We’ve all seen it before while working in the ED. A parent brings in their child because they pulled on their arm, and now the child is not using it. Parents are thoroughly convinced that the child’s arm is either broken or dislocated. We all recognize this as radial head subluxation or “nursemaid’s elbow” and immediately attempt to reduce it. The provider takes the injured arm, supinates at the wrist and flexes at the elbow. Does the child scream? What if nothing happens?

Is there an alternative technique to reducing a nursemaid elbow?

Trick of the Trade: Hyperpronation techniquepronation

A 2009 paper by Bek et al.1 describes a method of pronation instead of supination. The proposed maneuver involves one hand holding the elbow at 90 degrees of flexion and the other hand holding the wrist. The wrist is then hyperpronated to complete the reduction.

Sixty-six patients were randomized to either a traditional reduction or the hyperpronation maneuver. If the initial attempt failed, a second attempt was performed. If the second attempt failed, then the alternate method was performed. Bottom line…hyperpronation was 94% successful on the first attempt compared to supination-flexion at 69%. Three patients failed supination-flexion (first and second attempt) but were successfully reduced with hyperpronation on the first attempt. Hyperpronation was also subjectively rated as significantly easier then supination-flexion by the practitioner.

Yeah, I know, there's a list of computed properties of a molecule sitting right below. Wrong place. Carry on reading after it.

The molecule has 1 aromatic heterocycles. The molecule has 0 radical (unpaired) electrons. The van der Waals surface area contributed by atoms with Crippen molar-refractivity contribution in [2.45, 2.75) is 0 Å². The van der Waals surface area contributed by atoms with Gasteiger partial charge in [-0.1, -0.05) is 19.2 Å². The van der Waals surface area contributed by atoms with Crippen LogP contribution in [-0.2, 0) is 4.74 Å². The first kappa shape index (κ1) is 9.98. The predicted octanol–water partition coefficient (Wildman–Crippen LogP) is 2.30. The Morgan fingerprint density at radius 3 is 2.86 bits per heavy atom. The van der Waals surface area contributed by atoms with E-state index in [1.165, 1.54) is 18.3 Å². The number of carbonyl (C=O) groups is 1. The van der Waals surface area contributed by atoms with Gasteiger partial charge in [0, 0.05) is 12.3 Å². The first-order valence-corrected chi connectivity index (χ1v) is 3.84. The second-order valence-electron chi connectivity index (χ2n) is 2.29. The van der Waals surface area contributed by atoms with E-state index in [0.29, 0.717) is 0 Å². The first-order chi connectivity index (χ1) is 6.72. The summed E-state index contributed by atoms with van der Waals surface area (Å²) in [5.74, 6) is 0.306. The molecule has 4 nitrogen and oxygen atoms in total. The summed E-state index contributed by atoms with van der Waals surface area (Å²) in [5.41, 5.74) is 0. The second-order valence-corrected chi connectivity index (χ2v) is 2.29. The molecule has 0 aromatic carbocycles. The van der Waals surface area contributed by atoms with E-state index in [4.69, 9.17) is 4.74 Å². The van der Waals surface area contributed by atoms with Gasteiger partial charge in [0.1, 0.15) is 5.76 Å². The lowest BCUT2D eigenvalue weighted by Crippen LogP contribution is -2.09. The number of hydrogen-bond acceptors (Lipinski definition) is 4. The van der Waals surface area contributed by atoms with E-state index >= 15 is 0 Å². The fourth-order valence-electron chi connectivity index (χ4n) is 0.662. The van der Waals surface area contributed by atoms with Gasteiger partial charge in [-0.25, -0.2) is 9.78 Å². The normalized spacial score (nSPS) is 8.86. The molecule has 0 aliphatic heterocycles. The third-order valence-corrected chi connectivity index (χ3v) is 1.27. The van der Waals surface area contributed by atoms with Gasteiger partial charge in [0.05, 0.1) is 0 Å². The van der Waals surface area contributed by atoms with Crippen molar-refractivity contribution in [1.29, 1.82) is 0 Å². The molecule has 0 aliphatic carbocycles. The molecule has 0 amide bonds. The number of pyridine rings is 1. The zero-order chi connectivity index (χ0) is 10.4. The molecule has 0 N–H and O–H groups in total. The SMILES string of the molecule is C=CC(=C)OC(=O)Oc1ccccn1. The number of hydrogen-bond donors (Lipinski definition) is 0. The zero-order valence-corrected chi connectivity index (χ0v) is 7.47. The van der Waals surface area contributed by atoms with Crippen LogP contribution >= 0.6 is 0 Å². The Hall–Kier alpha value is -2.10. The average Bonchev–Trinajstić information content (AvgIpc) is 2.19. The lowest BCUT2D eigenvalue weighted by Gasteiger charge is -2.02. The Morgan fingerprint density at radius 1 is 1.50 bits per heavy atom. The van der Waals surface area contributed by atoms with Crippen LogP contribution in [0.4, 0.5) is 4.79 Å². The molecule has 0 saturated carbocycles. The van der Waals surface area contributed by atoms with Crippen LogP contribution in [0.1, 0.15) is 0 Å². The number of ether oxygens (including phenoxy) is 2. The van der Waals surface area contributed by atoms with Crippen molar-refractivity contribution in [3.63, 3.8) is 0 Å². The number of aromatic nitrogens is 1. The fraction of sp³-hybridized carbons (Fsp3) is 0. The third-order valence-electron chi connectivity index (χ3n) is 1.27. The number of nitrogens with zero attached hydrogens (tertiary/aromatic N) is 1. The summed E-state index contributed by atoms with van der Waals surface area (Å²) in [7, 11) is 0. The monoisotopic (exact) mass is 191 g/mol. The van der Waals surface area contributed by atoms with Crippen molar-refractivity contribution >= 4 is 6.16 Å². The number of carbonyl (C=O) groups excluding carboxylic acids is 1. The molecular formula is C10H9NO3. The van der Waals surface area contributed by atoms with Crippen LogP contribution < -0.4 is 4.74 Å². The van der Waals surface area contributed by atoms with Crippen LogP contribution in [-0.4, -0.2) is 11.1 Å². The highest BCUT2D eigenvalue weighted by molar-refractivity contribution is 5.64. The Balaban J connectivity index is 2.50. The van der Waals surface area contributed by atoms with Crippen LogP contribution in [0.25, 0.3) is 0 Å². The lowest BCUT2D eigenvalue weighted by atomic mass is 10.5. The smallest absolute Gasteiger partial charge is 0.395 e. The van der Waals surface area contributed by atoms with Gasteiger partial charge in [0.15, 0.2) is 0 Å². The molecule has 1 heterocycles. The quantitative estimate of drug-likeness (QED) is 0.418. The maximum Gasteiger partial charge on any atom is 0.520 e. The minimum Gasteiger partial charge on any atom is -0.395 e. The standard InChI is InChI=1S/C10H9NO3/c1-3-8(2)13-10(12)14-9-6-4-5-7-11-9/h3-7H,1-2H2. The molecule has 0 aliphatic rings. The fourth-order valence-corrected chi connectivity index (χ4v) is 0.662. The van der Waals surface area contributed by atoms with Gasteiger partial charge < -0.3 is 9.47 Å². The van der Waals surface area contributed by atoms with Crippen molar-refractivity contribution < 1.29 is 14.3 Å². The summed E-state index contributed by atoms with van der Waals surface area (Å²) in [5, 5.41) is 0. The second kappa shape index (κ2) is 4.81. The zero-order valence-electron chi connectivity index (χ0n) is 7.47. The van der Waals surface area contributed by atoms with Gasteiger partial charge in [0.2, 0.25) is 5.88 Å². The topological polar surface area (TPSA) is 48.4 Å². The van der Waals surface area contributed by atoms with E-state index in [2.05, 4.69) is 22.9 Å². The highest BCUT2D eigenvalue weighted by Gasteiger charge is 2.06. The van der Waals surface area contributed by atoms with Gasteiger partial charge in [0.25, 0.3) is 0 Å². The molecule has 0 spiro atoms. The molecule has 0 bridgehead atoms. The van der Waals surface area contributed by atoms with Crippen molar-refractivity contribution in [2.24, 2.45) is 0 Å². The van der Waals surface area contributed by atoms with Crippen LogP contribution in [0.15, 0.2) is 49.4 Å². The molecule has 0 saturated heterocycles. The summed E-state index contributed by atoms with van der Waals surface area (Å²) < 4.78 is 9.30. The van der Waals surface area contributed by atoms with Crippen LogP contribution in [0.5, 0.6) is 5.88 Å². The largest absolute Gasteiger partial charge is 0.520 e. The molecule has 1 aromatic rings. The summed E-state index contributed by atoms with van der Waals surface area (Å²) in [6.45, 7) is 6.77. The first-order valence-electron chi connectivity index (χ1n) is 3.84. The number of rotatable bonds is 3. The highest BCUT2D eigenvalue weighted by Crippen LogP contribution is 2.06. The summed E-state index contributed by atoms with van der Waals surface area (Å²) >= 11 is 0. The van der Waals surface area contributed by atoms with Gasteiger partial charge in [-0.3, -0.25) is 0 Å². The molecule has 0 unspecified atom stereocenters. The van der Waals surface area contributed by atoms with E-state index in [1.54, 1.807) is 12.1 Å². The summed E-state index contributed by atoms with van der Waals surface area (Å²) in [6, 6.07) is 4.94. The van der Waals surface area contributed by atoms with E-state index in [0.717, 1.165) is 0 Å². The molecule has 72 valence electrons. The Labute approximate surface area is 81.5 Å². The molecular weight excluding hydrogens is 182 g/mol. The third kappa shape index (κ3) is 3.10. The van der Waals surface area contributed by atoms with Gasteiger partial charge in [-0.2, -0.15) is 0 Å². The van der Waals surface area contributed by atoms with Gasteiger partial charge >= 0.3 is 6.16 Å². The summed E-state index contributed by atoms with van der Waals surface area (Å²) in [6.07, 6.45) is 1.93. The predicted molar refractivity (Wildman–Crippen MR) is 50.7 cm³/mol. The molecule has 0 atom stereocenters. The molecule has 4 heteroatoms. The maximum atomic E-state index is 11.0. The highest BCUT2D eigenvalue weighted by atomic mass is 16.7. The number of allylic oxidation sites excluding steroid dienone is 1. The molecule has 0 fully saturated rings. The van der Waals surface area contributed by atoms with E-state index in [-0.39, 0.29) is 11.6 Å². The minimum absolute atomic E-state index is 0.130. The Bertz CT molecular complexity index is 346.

I’ve been using hyperpronation for the past several years and love it. The maneuver appears less traumatic on the child (and parent).

Has anyone else tried it? I’d love to hear your experiences!

Bek D, Yildiz C, Köse O, Sehirlioğlu A, Başbozkurt M. Pronation versus supination maneuvers for the reduction of “pulled elbow”: a randomized clinical trial. Eur J Emerg Med. 2009;16(3):135-138. [PubMed]
Fred Wu, MHS, PA-C

Fred Wu, MHS, PA-C

Lead PA
Department of Emergency Medicine
Kaweah Delta Medical Center (Visalia, CA)
Fred Wu, MHS, PA-C

Latest posts by Fred Wu, MHS, PA-C (see all)